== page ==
EBRD and FAO to boost Serbian cooperatives through training

By EBRD  Press Office
@ebrd


Agricultural cooperatives are an efficient way of organising farmers and other agribusiness stakeholders.

The European Bank for Reconstruction and Development (EBRD) and the Food and Agriculture Organization of the United Nations (FAO), with funding from Luxembourg, have been working with the Serbian government and the Serbian Union of Cooperatives to promote the development of cooperative organisations across the country’s agricultural sector.

Serbian farmers do not yet recognise cooperatives as beneficial for their businesses. Only a minority of farmers are members of agricultural cooperatives, and cooperative land accounts for only 17 per cent of agricultural land in the country. Globally, however, cooperatives account for an estimated 50 per cent of agricultural production.

To boost cooperatives in the country, the EBRD and FAO have been providing training to Serbian producers and small and medium-sized enterprises (SMEs) on cooperative structures and financial sustainability. They are just over halfway through a series of seven roundtable meetings at various locations in Serbia. And since the recent passage of a law mandating audits for cooperatives, the two organisations have been providing counsel on guidelines and methods for conducting those audits.

Why cooperatives?

Agricultural cooperatives are an efficient way of organising farmers and other agribusiness stakeholders, and countries such as Germany, France and Italy offer glowing examples of how they can benefit farmers.

According to Miljan Zdrale, the EBRD's regional head of agribusiness for central and south-eastern Europe, increased collaboration brings numerous advantages.

“Producers and processors organised in cooperatives are more likely to overcome bottlenecks and other obstacles to become more productive, efficient and ultimately more prepared to face the challenges of globalisation,” he said.

A fruitful example

Agro Eco Voće is a thriving raspberry cooperative established in 2013 in the Serbian municipality of Arilje, an area renowned for its fruit production.

The cooperative is part of an association whose members – which count the Association of the Entrepreneurs of Arilje among them – have worked together to register the Arilje raspberry with a geographical indication, or GI, which is a label linking a high-quality product to its area of cultivation. A product achieving GI status will often increase its sale price.

“Coming together as 145 members has already helped the producers diversify and therefore become more resilient,” said Božo Joković, Agro Eco Voće’s general manager. “And now that the raspberry has been registered with a GI, we expect our members to reach wider markets and achieve higher prices for their products.”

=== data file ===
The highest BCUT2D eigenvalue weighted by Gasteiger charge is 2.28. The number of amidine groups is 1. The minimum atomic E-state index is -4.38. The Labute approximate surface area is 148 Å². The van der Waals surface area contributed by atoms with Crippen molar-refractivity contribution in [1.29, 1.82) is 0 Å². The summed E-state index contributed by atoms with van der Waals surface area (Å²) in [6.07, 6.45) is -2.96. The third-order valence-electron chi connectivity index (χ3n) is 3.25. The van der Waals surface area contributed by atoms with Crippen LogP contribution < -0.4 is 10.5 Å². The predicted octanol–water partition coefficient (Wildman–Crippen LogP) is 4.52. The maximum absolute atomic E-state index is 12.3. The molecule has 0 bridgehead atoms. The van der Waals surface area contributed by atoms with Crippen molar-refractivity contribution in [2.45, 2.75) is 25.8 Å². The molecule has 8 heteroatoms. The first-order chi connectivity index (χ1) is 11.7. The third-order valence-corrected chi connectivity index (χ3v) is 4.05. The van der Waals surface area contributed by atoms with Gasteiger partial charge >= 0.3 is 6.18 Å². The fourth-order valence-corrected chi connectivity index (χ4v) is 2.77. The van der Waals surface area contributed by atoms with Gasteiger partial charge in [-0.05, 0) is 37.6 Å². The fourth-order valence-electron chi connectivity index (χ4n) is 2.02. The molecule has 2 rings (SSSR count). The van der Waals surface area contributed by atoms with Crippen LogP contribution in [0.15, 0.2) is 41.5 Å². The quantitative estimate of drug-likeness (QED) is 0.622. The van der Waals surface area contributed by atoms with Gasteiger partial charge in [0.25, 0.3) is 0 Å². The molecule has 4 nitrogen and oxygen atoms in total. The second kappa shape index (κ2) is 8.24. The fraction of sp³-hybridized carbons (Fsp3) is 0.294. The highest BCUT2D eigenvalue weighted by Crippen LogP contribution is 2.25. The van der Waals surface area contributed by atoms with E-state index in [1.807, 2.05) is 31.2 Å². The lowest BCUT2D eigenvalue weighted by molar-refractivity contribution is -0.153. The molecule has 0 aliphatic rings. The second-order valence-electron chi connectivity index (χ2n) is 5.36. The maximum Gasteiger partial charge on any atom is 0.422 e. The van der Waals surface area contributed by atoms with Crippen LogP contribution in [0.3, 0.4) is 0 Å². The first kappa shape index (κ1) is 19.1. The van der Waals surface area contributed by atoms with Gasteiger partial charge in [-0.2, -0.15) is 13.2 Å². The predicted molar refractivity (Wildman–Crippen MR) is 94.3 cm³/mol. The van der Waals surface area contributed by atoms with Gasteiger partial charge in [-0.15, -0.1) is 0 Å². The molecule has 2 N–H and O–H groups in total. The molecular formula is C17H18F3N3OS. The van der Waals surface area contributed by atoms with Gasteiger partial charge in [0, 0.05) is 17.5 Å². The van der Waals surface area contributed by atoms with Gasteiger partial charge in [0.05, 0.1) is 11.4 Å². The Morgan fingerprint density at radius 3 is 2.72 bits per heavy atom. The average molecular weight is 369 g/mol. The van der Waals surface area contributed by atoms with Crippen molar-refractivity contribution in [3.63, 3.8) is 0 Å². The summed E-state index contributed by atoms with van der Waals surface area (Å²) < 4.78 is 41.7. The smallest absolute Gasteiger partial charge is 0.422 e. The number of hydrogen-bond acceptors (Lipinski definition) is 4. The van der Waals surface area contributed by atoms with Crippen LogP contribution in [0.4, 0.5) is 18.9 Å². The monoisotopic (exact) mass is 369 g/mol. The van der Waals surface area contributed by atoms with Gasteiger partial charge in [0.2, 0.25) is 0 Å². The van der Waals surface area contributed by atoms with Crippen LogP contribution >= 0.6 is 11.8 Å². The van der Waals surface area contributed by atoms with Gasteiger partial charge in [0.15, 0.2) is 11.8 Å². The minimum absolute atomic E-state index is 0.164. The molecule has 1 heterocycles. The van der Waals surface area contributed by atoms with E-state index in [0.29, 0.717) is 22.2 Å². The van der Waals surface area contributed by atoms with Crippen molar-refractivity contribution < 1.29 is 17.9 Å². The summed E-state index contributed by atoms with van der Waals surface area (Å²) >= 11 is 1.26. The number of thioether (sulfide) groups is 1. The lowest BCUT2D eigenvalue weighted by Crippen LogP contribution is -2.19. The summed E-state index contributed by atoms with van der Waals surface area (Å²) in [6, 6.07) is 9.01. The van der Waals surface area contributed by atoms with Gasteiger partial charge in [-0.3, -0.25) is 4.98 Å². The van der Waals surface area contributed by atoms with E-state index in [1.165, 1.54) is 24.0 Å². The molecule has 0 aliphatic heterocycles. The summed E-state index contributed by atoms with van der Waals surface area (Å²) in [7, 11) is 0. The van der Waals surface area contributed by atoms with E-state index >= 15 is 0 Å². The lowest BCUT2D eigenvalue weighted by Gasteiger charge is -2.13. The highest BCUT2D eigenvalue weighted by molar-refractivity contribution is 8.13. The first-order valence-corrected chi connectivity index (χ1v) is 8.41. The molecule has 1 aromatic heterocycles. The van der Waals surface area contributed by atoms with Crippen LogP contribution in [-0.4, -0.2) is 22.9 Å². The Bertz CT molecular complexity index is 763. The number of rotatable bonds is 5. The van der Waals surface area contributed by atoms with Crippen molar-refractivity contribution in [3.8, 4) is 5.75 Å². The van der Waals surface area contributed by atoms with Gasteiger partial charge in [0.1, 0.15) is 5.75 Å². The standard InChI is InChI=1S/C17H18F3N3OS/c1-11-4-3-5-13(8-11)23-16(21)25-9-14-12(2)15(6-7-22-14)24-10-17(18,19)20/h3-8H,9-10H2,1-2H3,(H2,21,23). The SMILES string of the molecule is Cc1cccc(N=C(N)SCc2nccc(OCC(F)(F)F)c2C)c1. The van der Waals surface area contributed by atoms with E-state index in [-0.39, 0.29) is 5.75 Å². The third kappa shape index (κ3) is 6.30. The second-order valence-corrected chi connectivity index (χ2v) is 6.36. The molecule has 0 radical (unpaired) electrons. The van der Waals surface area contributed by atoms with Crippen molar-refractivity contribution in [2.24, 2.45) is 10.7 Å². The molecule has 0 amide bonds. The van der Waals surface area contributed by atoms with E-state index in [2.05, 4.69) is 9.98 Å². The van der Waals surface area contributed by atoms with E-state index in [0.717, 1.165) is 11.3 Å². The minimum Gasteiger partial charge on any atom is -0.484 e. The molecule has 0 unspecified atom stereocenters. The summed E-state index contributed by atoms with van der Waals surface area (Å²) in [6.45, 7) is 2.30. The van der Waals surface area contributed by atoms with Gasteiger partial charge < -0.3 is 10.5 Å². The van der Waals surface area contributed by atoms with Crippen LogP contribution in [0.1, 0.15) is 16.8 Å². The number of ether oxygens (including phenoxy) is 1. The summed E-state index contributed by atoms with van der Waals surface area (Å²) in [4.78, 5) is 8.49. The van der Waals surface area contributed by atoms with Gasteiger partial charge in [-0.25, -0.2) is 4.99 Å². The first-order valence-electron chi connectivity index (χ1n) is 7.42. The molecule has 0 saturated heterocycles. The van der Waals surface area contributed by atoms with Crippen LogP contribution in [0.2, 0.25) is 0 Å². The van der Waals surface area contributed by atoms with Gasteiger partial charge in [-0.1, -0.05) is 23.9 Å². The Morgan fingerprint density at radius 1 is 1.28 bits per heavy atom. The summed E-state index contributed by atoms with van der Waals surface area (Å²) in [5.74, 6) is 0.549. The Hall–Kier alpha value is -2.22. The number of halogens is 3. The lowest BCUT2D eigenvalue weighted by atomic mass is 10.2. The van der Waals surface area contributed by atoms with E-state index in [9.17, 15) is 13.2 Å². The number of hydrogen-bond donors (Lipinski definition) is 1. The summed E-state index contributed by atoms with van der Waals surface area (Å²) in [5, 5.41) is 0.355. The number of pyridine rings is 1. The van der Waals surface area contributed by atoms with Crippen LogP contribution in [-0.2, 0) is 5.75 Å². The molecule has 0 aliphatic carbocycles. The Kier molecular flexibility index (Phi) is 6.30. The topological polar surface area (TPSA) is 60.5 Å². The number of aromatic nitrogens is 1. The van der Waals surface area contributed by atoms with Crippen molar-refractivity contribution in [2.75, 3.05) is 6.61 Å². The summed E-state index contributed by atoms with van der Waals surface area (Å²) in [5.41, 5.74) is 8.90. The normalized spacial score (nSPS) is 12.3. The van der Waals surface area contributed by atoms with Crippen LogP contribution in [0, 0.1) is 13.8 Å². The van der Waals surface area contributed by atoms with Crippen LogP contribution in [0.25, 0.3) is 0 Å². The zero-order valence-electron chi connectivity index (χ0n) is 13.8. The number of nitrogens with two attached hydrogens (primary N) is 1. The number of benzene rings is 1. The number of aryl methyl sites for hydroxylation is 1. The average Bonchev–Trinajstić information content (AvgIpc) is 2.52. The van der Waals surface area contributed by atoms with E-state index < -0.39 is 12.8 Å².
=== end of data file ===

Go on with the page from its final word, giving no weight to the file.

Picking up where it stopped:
Cooperative audits

In 2015, the government of Serbia adopted a law on cooperatives stipulating the mandatory adoption of cooperative audits. The guidance being provided by FAO and the EBRD is especially timely given these recent legal changes, said Dmitry Prikhodko, an economist with FAO.

Prikhodko explained that the audit’s purpose is to help cooperatives in Serbia function efficiently within the state guidelines.

“The audit aims to ensure that cooperatives are compliant with cooperative principles and legislation,” he said. “Essentially, it is a monitoring tool that helps a cooperative improve both its decision-making processes and its business performance.”

The tour of Serbia continues

The president of the Serbian Cooperative Union, Nikola Mihailovic, is adamant that cooperatives will play a central role in galvanising and strengthening Serbia’s agriculture industry.

“Public-private policy dialogue is key to agribusiness growth,” he said. “This is why we’re pleased to collaborate with FAO and the EBRD, and I’m sure the training in particular will prove invaluable to Serbian cooperatives and their members.”  

The latest event, held in Niš in southern Serbia, gathered over 40 cooperative managers – as well as the minister for regional development, Milan Krkobabic – to discuss ongoing initiatives and new potential policy instruments to boost cooperative organisation among farmers and agricultural SMEs.

Having already visited five cities, the roundtable roadshow will continue to another two stops in Serbia. And later in the year, an assessment of agricultural cooperatives in Serbia will be conducted by FAO and the EBRD.